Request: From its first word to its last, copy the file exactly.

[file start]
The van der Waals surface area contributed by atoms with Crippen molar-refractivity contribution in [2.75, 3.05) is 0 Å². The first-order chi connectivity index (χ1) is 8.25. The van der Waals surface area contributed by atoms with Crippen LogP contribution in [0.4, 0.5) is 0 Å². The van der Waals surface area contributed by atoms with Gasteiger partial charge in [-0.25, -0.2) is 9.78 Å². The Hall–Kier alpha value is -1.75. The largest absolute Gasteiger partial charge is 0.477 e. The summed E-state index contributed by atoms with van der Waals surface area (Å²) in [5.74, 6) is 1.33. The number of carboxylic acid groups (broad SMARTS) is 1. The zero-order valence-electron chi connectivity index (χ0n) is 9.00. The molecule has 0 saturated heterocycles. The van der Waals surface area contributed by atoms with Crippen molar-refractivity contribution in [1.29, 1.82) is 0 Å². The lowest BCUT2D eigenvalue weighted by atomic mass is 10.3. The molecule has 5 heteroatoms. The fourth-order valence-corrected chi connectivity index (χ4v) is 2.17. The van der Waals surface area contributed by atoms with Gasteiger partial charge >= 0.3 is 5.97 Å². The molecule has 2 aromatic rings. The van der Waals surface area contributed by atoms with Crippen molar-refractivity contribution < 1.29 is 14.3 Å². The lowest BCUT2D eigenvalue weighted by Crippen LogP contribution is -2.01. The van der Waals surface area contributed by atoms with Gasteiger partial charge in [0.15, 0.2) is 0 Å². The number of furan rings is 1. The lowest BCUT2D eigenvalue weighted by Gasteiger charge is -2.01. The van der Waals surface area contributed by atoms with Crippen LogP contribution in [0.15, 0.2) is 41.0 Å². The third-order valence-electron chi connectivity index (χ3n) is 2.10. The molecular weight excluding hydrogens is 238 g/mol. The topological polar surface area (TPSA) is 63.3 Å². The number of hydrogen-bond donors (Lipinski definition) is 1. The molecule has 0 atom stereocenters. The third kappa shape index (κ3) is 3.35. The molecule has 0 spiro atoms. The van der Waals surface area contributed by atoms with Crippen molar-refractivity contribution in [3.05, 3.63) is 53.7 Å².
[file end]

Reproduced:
The van der Waals surface area contributed by atoms with Crippen molar-refractivity contribution in [2.75, 3.05) is 0 Å². The first-order chi connectivity index (χ1) is 8.25. The van der Waals surface area contributed by atoms with Crippen LogP contribution in [0.4, 0.5) is 0 Å². The van der Waals surface area contributed by atoms with Gasteiger partial charge in [-0.25, -0.2) is 9.78 Å². The Hall–Kier alpha value is -1.75. The largest absolute Gasteiger partial charge is 0.477 e. The summed E-state index contributed by atoms with van der Waals surface area (Å²) in [5.74, 6) is 1.33. The number of carboxylic acid groups (broad SMARTS) is 1. The zero-order valence-electron chi connectivity index (χ0n) is 9.00. The molecule has 0 saturated heterocycles. The van der Waals surface area contributed by atoms with Crippen molar-refractivity contribution in [1.29, 1.82) is 0 Å². The lowest BCUT2D eigenvalue weighted by atomic mass is 10.3. The molecule has 5 heteroatoms. The fourth-order valence-corrected chi connectivity index (χ4v) is 2.17. The van der Waals surface area contributed by atoms with Gasteiger partial charge >= 0.3 is 5.97 Å². The molecule has 2 aromatic rings. The van der Waals surface area contributed by atoms with Crippen molar-refractivity contribution < 1.29 is 14.3 Å². The lowest BCUT2D eigenvalue weighted by Crippen LogP contribution is -2.01. The van der Waals surface area contributed by atoms with Gasteiger partial charge in [0.15, 0.2) is 0 Å². The number of furan rings is 1. The lowest BCUT2D eigenvalue weighted by Gasteiger charge is -2.01. The van der Waals surface area contributed by atoms with Crippen LogP contribution in [0.15, 0.2) is 41.0 Å². The third-order valence-electron chi connectivity index (χ3n) is 2.10. The molecular weight excluding hydrogens is 238 g/mol. The topological polar surface area (TPSA) is 63.3 Å². The number of hydrogen-bond donors (Lipinski definition) is 1. The molecule has 0 atom stereocenters. The third kappa shape index (κ3) is 3.35. The molecule has 0 spiro atoms. The van der Waals surface area contributed by atoms with Crippen molar-refractivity contribution in [3.05, 3.63) is 53.7 Å².